Friday, November 27, 2020
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Bighorn sheep & woodpeckers provide concussion insight


We know that when football players take a blow to the head during practice or during a game, they may suffer traumatic brain injury, which is considered permanent and can lead to debilitating illness, as reported here.

However, some animals in the world take blows to the head and don’t suffer any brain damage at all. These include woodpeckers and bighorn sheep.

Something about the anatomy of a woodpecker’s brain or skull allows the bird to peck away at trees thousands of times a day and live to tell about it, which is more than can be said for many football players.

Now comes a study out of the Cincinnati Children’s Hospital that seems to suggest certain conditions may cause humans to take on characteristics like those found in other animals that give the brain more of a cushion against hard blows to the head. Read …

Via press release:

According to a recent study done by doctors at Cincinnati Children’s Hospital Medical Center, high school athletes who play collision sports at higher altitudes are less likely to suffer from concussions than those who play at lower altitudes.

The doctors who were involved in the study recognized that prior research indicated that the volume and/or pressure of intracranial fluid, which acts as a cushion to protect the brain inside of the skull, is affected by one’s altitude and that it may be associated with the likelihood and/or severity of a concussion. They hypothesized that when adjusting to higher altitudes, physiological responses increase intracranial fluid volume and these responses would provide a “tightened fit” which should help protect the brain from concussions like bubble wrap.

Data on concussions and more than 20 million athlete exposures were gathered between 2005–2012 from nearly 500 high schools across the US. The data focused on concussion occurrence in a variety of sports including but not limited to boys’ and girls’ soccer, volleyball, basketball, cheerleading and boys’ football and ice hockey. The altitude of the participating schools ranged from 7 to 6903 feet.

When concussion rates were examined relative to altitude, sequential elevations in altitude above sea level were associated with a reduction in concussion rates overall. Specifically, high school sports played at higher altitudes demonstrated a 31 percent reduction in the incidence of total reported concussions. Further analysis showed that concussion rates at increased altitude for football players were reduced by 30 percent for overall exposures, 27 percent for competition exposures and 28 percent for practice exposures.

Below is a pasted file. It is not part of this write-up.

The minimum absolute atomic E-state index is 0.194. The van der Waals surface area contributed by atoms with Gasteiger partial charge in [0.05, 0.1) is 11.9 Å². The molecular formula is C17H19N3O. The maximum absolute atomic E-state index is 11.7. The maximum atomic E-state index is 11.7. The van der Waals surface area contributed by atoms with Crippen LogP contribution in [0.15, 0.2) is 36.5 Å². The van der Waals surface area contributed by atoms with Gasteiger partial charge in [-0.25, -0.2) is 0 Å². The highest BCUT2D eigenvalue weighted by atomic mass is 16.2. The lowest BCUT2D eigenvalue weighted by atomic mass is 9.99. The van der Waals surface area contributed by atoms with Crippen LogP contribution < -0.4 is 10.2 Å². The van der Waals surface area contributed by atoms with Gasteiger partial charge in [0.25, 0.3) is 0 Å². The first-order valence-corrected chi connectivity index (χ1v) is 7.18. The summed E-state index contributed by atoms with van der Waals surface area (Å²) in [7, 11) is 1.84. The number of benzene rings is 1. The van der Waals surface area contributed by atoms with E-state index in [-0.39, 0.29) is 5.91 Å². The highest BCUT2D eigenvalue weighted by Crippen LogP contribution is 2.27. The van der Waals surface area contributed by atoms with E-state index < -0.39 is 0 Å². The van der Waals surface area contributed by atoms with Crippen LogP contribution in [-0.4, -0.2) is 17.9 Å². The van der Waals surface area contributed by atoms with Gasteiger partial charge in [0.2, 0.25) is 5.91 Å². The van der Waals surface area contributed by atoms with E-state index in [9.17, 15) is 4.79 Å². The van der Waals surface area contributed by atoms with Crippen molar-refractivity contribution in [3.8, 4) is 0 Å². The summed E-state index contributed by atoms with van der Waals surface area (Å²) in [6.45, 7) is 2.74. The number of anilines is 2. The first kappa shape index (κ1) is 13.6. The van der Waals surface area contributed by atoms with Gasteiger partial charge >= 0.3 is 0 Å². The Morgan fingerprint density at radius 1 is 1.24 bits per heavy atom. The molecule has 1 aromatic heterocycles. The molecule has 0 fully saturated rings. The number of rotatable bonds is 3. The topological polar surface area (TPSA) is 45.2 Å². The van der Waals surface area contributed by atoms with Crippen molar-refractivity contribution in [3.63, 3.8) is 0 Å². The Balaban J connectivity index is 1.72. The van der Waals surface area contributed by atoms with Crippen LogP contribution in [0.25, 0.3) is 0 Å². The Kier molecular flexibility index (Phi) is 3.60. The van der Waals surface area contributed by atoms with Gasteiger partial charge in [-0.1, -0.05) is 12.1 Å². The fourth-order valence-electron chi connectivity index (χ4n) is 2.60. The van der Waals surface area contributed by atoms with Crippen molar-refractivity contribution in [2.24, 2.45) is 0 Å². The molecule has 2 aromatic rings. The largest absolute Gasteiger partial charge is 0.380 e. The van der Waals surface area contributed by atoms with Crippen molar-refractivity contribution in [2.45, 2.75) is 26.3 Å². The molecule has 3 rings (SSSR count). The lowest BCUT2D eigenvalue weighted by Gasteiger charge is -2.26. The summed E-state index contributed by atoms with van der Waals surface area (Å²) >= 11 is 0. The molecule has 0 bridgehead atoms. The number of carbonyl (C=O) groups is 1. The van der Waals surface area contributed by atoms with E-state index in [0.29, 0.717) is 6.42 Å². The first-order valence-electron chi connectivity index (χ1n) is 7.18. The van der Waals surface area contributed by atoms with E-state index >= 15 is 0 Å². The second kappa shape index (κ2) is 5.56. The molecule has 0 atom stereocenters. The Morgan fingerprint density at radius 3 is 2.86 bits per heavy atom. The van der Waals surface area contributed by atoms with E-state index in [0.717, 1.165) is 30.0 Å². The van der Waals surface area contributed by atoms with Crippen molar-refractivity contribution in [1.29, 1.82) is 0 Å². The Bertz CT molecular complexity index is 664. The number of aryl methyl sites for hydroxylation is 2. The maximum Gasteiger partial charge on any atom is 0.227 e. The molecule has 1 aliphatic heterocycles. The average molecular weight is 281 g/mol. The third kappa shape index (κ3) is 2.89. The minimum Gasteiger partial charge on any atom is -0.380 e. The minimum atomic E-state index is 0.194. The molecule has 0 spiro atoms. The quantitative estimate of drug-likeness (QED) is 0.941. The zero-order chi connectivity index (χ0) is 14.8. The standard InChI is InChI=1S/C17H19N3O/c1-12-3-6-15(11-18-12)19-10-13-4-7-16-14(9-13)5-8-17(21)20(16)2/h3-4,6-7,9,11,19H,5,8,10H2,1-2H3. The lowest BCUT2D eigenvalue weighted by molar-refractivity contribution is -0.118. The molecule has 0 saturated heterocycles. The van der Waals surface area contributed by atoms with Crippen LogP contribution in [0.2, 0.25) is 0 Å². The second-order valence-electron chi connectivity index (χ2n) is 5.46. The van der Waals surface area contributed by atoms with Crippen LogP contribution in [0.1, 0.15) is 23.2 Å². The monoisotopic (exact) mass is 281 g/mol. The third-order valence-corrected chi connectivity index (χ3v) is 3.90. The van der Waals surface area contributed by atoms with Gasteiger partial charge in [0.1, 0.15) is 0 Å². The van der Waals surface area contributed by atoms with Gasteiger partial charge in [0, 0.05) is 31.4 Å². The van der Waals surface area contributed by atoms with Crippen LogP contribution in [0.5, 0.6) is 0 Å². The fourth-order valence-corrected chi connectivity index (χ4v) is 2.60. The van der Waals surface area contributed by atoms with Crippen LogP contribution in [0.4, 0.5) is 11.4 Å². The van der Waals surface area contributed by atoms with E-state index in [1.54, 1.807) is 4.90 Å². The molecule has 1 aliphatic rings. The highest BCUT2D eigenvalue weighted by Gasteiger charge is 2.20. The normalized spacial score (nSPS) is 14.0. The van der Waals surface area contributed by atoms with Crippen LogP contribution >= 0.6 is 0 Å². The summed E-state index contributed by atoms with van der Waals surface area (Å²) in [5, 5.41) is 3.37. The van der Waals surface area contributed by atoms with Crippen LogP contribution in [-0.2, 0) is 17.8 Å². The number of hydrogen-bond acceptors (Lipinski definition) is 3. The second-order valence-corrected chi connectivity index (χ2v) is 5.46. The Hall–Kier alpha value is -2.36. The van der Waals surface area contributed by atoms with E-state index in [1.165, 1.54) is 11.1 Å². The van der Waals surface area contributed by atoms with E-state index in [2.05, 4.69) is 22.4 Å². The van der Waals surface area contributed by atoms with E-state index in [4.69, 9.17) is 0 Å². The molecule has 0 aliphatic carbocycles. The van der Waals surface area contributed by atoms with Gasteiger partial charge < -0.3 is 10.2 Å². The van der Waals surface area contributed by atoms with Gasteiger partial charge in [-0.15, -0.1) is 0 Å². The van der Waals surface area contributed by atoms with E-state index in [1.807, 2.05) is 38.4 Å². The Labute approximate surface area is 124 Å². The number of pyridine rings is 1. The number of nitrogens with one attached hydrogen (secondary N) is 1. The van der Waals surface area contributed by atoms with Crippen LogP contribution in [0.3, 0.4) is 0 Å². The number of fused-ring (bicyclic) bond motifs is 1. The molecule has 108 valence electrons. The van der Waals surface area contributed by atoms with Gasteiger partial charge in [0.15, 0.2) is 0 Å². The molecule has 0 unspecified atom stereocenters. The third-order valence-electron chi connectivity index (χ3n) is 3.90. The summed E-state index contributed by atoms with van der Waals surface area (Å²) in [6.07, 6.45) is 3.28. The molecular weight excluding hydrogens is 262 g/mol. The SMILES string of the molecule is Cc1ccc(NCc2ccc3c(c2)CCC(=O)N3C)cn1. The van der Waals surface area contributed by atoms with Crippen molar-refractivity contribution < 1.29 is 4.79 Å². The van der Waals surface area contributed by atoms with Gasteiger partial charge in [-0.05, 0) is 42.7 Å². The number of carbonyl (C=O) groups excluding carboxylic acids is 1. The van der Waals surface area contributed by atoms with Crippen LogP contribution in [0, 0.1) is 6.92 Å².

Dr. Greg Myer, Director of Research, Sports Medicine, Cincinnati Children’s Hospital Medical Center, says that “this research shows us that the physiological responses to altitude may be associated with a reduction in sports-related concussion rates, especially in collision sports.”

He goes on to say that future research that focuses on other techniques that can optimize intracranial fluid volume (via jugular compression) will play an important role in the determination of the most effective approaches to prevent sport related concussion in athletes.


I’m certainly not going to suggest we all go to Denver to play every high school football game, and I kinda think zipping open a student’s skull to inject some sort of bubble wrap isn’t going to fly with the parents.

It’s ripe for an Onion article, and I expect one to come out soon after this news makes its way around. They should quote me. Here’s my quote for the Onion article:

“Football and team sports are very important to high school students, and football is the biggest,” said Paul Katula. “This research is promising in that if a way can be found to cushion the brain within the skull simply by increasing the intracranial pressure with drugs or altitude, we might be able to save this game of skill and appreciate it for its inherent beauty.”

Get it, folks? All kidding aside, we renew our call to suspend football as a sanctioned sport in order to allow more research to be conducted and rules to be rewritten that will change the game into one that doesn’t cause permanent brain damage to our youngest citizens.

Paul Katula
Paul Katula is the executive editor of the Voxitatis Research Foundation, which publishes this blog. For more information, see the About page.

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